Indeed, Whole Earth and Meridian are now making peanut butter snacks and Pip & Nut have developed single serve squeezy sachets of its nut butters. But in terms of the growing appeal among consumers for natural protein, many say it doesn’t get any more natural than plant proteins. Dr Victoria Hare, of superfood brand Naturya, says Brits are prioritising fruits, veg, nuts, seeds, grains and botanicals as they aspire to healthier diets.
“More manufacturers are releasing or promoting formulations that centre on plants and the flavours, fortifications and functionalities they can add to food and drink products,” she says. “The growing mainstream appeal of vegetarian and vegan products, according to Mintel Global New Products Database (GNPD), has seen a 25% increase in vegetarian claims and a 257% rise in vegan claims in global food and drink launches between September 2010 to August 2011, and September 2015 to August 2016.”
And the trend for “consuming more plants is still very much in the emerging phase rather than established,” adds Ali Wilde, marketing director at Naturya. “So there is opportunity in the market globally for product innovation. We favour organic hemp protein as our chosen plant protein due to its broad nutritional profile (it contains all nine essential amino acids). It is also one of the most sustainable and useful plants on the planet, and it is the tastiest of all the plant proteins in its minimally processed form”.
Pop-up gallery: innovations in protein 2017
But there are issues with plant protein, says Rafael Rozenson, founder of protein water brand Vieve. “The biggest barrier is taste. Plant-based proteins are very bitter, which is very difficult to mask in a protein drink. Also, the colouration from plant-based proteins isn’t very appealing, making a water-based plant protein drink impossible.”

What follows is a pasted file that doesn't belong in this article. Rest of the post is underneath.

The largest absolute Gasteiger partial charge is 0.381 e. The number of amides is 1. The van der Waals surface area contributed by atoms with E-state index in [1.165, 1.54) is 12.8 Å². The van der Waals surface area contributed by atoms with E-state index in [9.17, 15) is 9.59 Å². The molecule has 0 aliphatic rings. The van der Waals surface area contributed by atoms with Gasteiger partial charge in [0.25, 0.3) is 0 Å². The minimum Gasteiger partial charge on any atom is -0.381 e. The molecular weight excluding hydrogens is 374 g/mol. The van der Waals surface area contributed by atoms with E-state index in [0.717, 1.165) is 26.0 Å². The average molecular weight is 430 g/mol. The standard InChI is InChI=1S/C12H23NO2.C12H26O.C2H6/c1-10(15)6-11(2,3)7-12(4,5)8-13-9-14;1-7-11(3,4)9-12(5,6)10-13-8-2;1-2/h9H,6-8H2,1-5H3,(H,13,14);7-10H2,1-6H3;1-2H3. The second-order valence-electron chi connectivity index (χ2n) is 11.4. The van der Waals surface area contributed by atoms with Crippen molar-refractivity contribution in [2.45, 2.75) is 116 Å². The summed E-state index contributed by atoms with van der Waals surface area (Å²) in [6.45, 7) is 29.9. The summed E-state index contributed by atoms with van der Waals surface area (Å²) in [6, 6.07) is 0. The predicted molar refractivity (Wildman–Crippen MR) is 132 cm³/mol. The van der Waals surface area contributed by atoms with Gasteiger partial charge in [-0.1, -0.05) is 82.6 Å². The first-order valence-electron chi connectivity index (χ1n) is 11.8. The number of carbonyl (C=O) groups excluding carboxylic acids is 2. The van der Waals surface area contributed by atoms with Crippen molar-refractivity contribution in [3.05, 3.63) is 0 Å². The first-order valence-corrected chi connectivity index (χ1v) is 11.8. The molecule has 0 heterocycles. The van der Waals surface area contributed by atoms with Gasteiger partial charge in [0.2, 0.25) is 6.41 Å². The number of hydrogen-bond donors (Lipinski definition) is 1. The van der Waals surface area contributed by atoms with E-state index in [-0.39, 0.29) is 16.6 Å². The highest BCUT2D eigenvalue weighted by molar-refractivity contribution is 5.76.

Plus, plant and animal proteins are not the same. “Animal proteins tend to have a higher quantity of the amino acids necessary for muscle growth, like leucine, and also tend to be more concentrated, so you have to eat a lot less,” says Rozenson. “You’d have to eat a 18 cups of broccoli to get the essential amino acids found in four ounces of steak.”
But if you can get past that, he says plant-based proteins “do carry the benefit of giving you the vitamins, minerals, fibre that plants have to offer. And you can use an ‘all natural’ claim, opening distribution opportunities in vegetarian and organic retailers.”
Janda says plant protein manufacturers have “significantly improved” plant protein flavour profiles over the last 18 months. “We’ve been listing plant-based protein for 10 years or so, like soya proteins or spirulina, but there has always been a trade-off where people know they don’t taste great but they want the nutritional benefits. One thing they are doing now is blending multiple plant proteins together, like pea and rice protein, because in isolation pea protein can taste very bitter. Mix it with rice protein and it softens the edge, giving it a better taste profile.”
It’s also important for Holland & Barrett to be catering for consumers chasing the “whole foods lifestyle” it has always espoused. “Veganism and vegetarianism is growing - it’s still a relatively small amount of our customers but more of them are becoming flexitarian,” says Jand. “So from a perceived health perspective, an ethical and sustainable living perspective, and from a business perspective, it makes sense for us because they are our consumers.”
Plant-based proteins will continue to rise as more people become aware of the “proven” benefits, adds Hay. These include “helping with weight management and digestive health in particular, and with cardiovascular health. It also assists in reducing cancer risk and can help with brain health, too.”
Social media is loving it too, says editor of healthista.com Anna Magee. “It’s the trendier way to be flexibly vegan without the militant undertones the words ‘I’m a vegan’ have previously come with,” she says. “We’re finding lots more people prepared to say ‘I’m plant-based’ now, and the hashtag #Plantbased is hugely popular on Instagram, with nearly 10 million posts a day.”
But whether it’s animal or plant based, protein comes at a price. And as more and more brands jump on the bandwagon, it’s a challenge to ensure customers don’t baulk at the price. For instance, a regular 51g Mars bar (30.5g sugar) costs 60p at Tesco but the protein-enriched bar (slightly bulkier at 57g and with 13g of sugar) costs £2.49 - an insane markup of 315% to the untrained eye. “Adding protein to a product inevitably increases the cost,” says Rozenson. “Like any added benefit product, consumers will pay a premium if they understand the value and benefit, but manufacturers and retailers still have a job to do as one in four consumers are unsure about how much protein they need.”